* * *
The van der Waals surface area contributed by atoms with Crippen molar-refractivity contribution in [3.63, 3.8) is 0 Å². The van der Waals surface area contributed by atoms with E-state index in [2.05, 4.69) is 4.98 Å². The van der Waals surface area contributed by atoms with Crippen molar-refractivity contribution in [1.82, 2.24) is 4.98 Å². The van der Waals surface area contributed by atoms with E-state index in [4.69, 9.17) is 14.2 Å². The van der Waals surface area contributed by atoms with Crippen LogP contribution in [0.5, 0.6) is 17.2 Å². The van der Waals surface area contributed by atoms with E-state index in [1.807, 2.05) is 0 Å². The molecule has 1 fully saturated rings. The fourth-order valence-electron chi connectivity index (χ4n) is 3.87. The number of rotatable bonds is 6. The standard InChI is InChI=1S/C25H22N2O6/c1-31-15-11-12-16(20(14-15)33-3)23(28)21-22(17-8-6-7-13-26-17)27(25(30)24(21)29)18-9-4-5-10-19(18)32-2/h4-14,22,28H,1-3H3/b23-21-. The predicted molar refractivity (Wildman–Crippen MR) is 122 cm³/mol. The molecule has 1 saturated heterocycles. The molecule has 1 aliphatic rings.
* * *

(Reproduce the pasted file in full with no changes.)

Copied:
The van der Waals surface area contributed by atoms with Crippen molar-refractivity contribution in [3.63, 3.8) is 0 Å². The van der Waals surface area contributed by atoms with E-state index in [2.05, 4.69) is 4.98 Å². The van der Waals surface area contributed by atoms with Crippen molar-refractivity contribution in [1.82, 2.24) is 4.98 Å². The van der Waals surface area contributed by atoms with E-state index in [4.69, 9.17) is 14.2 Å². The van der Waals surface area contributed by atoms with Crippen LogP contribution in [0.5, 0.6) is 17.2 Å². The van der Waals surface area contributed by atoms with E-state index in [1.807, 2.05) is 0 Å². The molecule has 1 fully saturated rings. The fourth-order valence-electron chi connectivity index (χ4n) is 3.87. The number of rotatable bonds is 6. The standard InChI is InChI=1S/C25H22N2O6/c1-31-15-11-12-16(20(14-15)33-3)23(28)21-22(17-8-6-7-13-26-17)27(25(30)24(21)29)18-9-4-5-10-19(18)32-2/h4-14,22,28H,1-3H3/b23-21-. The predicted molar refractivity (Wildman–Crippen MR) is 122 cm³/mol. The molecule has 1 saturated heterocycles. The molecule has 1 aliphatic rings.